Outcomes for childhood cancers have improved substantially over the past four decades due to dose intense multimodality and multi-agent interventions. This effect, however, remains largely restricted to localized tumors, leaving a vast treatment gap for advanced tumors as well as refractory and relapsed malignancies. Wilms tumor is the most common primary renal tumor and the third most common solid malignancy in children. Long-term survival now exceeds 90% yet despite favorable histology, tumor recurrence is observed in 15% of patients and survival rates are substantially lower. Approximately 50% of patients with anaplastic histology experience recurrence and/or advancement of disease, and with advanced disease, only 50% survive to adulthood. Studies are focused on further identification of RNA expression patterns (through bulk and single-cell sequencing) and differential gene expression of additional patients, with the goal of developing targeted immunotherapy treatment options for patients with Wilms tumor. Ongoing and future work are focused on evaluating the tissue immune responses of pediatric solids tumors, including protective immunity, and investigating mechanisms of disease, immunoregulation, and tumor surveillance.

Jeffrey Lipton, MD. Ph.D.
Chief, Hematology/Oncology and Stem Cell Transplantation Steven and Alexandra Cohen Children’s Medical Center of NY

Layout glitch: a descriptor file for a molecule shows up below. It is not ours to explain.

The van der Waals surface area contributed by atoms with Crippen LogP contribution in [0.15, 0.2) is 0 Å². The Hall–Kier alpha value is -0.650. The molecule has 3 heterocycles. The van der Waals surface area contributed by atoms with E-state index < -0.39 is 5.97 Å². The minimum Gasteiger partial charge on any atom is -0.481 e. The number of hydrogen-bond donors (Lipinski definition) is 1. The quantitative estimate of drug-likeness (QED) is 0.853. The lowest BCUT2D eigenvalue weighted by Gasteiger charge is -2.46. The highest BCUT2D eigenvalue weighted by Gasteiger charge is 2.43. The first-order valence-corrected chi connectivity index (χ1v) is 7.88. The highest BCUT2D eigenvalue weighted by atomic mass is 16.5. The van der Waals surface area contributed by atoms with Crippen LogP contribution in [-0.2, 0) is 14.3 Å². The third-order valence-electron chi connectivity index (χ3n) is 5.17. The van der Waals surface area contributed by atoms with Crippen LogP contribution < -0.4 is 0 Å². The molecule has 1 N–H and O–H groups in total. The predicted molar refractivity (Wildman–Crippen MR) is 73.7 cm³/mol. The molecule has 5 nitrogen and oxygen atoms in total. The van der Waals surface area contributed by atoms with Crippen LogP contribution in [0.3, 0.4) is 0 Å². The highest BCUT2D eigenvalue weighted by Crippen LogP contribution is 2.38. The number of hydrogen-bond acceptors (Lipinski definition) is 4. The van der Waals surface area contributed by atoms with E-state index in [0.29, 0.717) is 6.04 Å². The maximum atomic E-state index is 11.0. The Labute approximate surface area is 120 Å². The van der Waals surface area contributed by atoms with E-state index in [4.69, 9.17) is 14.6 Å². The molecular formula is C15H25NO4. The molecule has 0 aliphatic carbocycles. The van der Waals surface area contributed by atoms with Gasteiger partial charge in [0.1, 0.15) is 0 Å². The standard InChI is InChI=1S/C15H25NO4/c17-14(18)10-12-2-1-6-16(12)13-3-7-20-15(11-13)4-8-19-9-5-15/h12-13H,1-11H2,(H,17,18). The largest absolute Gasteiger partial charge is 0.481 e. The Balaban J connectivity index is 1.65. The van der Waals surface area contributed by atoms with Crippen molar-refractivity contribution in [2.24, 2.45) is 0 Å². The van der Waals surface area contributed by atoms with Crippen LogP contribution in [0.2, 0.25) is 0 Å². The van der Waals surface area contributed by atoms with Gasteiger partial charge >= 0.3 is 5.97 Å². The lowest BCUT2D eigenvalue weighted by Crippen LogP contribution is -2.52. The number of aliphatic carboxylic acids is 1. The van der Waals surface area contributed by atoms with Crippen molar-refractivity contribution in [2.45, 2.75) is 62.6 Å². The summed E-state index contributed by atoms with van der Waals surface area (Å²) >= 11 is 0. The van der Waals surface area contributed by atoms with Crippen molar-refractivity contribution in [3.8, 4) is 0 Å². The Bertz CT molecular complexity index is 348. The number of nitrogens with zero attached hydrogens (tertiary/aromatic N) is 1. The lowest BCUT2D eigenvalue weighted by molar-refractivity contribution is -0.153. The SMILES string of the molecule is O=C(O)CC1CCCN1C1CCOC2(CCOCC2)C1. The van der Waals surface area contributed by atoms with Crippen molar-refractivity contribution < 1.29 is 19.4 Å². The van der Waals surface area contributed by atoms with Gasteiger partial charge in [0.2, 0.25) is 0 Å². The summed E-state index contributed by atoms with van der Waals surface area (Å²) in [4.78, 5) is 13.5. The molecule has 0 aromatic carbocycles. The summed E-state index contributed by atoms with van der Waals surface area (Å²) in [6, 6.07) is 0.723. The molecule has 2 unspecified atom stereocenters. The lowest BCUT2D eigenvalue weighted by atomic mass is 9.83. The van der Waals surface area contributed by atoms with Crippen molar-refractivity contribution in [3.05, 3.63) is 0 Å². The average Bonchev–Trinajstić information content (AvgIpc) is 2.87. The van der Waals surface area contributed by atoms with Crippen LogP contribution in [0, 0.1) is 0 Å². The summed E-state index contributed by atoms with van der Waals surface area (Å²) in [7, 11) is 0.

Project: Development of bone and blood cancers in mouse models of Diamond Blackfan anemia

The focus of this ambitious project remains to be understood as to how cancer develops in patients with the rare genetic disease, Diamond Blackfan anemia (DBA). Patients with DBA have an over 40-fold increased rate of bone cancer (osteogenic sarcoma), 29 for acute myeloid leukemia and 352 for myelodysplastic syndrome. In DBA, there is a mutation in a gene that codes for proteins that are an essential part of the ribosome (ribosomal proteins, RP). The ribosome is the cellular machine that makes proteins (a process called translation) from a message (mRNA) encoded by DNA (a process called transcription). As cancer is recognized as a disease of decreased differentiation/maturation and uncontrolled proliferation, their findings imply that defective ribosome formation contributes to the development of osteosarcoma in DBA.  The mouse model, supported by PCF has been fully characterized. This is a long-term ongoing study that has resulted in the creation of a well characterized osteosarcoma –prone mouse and the development of a likely MDS/AML prone counterpart. For the first time, they have a model that recapitulates the clinical scenario, in terms of poor skeletal growth and birth defects in bone. This work supported by the PCF allows them to move forward towards studies of osteosarcomagenesis (development of bone cancer) in this model. Importantly, the defect they have engineered into mouse bone is identical to a human mutation that causes DBA and the bone defects in the mouse model mimic that seen in human patients with DBA.